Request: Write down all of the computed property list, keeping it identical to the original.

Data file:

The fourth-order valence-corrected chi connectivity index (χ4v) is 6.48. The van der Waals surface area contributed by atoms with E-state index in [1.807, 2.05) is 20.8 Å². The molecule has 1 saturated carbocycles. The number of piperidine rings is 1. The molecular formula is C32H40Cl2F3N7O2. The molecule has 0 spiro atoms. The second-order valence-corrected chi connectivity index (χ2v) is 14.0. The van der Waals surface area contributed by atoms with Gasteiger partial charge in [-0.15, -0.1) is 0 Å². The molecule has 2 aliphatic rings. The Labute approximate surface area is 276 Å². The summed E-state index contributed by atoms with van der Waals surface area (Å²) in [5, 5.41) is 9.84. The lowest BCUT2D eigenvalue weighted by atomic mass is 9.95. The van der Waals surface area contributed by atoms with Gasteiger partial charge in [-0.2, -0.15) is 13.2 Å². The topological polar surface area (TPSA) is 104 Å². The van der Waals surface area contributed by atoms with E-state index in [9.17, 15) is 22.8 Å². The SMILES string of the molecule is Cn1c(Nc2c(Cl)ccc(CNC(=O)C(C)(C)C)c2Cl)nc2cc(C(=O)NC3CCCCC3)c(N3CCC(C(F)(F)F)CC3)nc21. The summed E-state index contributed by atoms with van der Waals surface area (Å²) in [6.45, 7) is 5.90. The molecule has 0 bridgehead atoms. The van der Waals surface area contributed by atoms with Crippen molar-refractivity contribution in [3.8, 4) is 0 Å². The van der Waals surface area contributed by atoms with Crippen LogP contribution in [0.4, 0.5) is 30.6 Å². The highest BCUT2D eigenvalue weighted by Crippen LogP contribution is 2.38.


The fourth-order valence-corrected chi connectivity index (χ4v) is 6.48. The van der Waals surface area contributed by atoms with E-state index in [1.807, 2.05) is 20.8 Å². The molecule has 1 saturated carbocycles. The number of piperidine rings is 1. The molecular formula is C32H40Cl2F3N7O2. The molecule has 0 spiro atoms. The second-order valence-corrected chi connectivity index (χ2v) is 14.0. The van der Waals surface area contributed by atoms with Gasteiger partial charge in [-0.15, -0.1) is 0 Å². The molecule has 2 aliphatic rings. The Labute approximate surface area is 276 Å². The summed E-state index contributed by atoms with van der Waals surface area (Å²) in [5, 5.41) is 9.84. The lowest BCUT2D eigenvalue weighted by atomic mass is 9.95. The van der Waals surface area contributed by atoms with Gasteiger partial charge in [-0.2, -0.15) is 13.2 Å². The topological polar surface area (TPSA) is 104 Å². The van der Waals surface area contributed by atoms with E-state index in [9.17, 15) is 22.8 Å². The SMILES string of the molecule is Cn1c(Nc2c(Cl)ccc(CNC(=O)C(C)(C)C)c2Cl)nc2cc(C(=O)NC3CCCCC3)c(N3CCC(C(F)(F)F)CC3)nc21. The summed E-state index contributed by atoms with van der Waals surface area (Å²) in [6.45, 7) is 5.90. The molecule has 0 bridgehead atoms. The van der Waals surface area contributed by atoms with Crippen molar-refractivity contribution in [3.8, 4) is 0 Å². The van der Waals surface area contributed by atoms with Crippen LogP contribution in [0.4, 0.5) is 30.6 Å². The highest BCUT2D eigenvalue weighted by Crippen LogP contribution is 2.38.